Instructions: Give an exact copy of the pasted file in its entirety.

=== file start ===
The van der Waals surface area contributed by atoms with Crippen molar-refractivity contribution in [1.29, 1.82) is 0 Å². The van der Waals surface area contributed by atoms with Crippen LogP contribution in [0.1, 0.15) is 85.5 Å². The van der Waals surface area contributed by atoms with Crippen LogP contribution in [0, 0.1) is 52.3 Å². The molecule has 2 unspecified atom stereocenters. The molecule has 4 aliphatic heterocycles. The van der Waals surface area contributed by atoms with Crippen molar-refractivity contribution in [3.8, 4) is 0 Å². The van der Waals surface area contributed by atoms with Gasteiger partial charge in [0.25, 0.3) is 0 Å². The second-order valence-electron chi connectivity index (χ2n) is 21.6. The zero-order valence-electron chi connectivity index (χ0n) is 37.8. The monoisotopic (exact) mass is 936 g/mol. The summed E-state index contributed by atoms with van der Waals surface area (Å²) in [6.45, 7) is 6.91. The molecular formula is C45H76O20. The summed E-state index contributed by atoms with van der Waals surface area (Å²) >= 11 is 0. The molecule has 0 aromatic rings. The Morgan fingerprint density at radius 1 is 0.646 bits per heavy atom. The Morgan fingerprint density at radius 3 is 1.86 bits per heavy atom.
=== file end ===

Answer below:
The van der Waals surface area contributed by atoms with Crippen molar-refractivity contribution in [1.29, 1.82) is 0 Å². The van der Waals surface area contributed by atoms with Crippen LogP contribution in [0.1, 0.15) is 85.5 Å². The van der Waals surface area contributed by atoms with Crippen LogP contribution in [0, 0.1) is 52.3 Å². The molecule has 2 unspecified atom stereocenters. The molecule has 4 aliphatic heterocycles. The van der Waals surface area contributed by atoms with Crippen molar-refractivity contribution in [3.8, 4) is 0 Å². The van der Waals surface area contributed by atoms with Gasteiger partial charge in [0.25, 0.3) is 0 Å². The second-order valence-electron chi connectivity index (χ2n) is 21.6. The zero-order valence-electron chi connectivity index (χ0n) is 37.8. The monoisotopic (exact) mass is 936 g/mol. The summed E-state index contributed by atoms with van der Waals surface area (Å²) in [6.45, 7) is 6.91. The molecular formula is C45H76O20. The summed E-state index contributed by atoms with van der Waals surface area (Å²) >= 11 is 0. The molecule has 0 aromatic rings. The Morgan fingerprint density at radius 1 is 0.646 bits per heavy atom. The Morgan fingerprint density at radius 3 is 1.86 bits per heavy atom.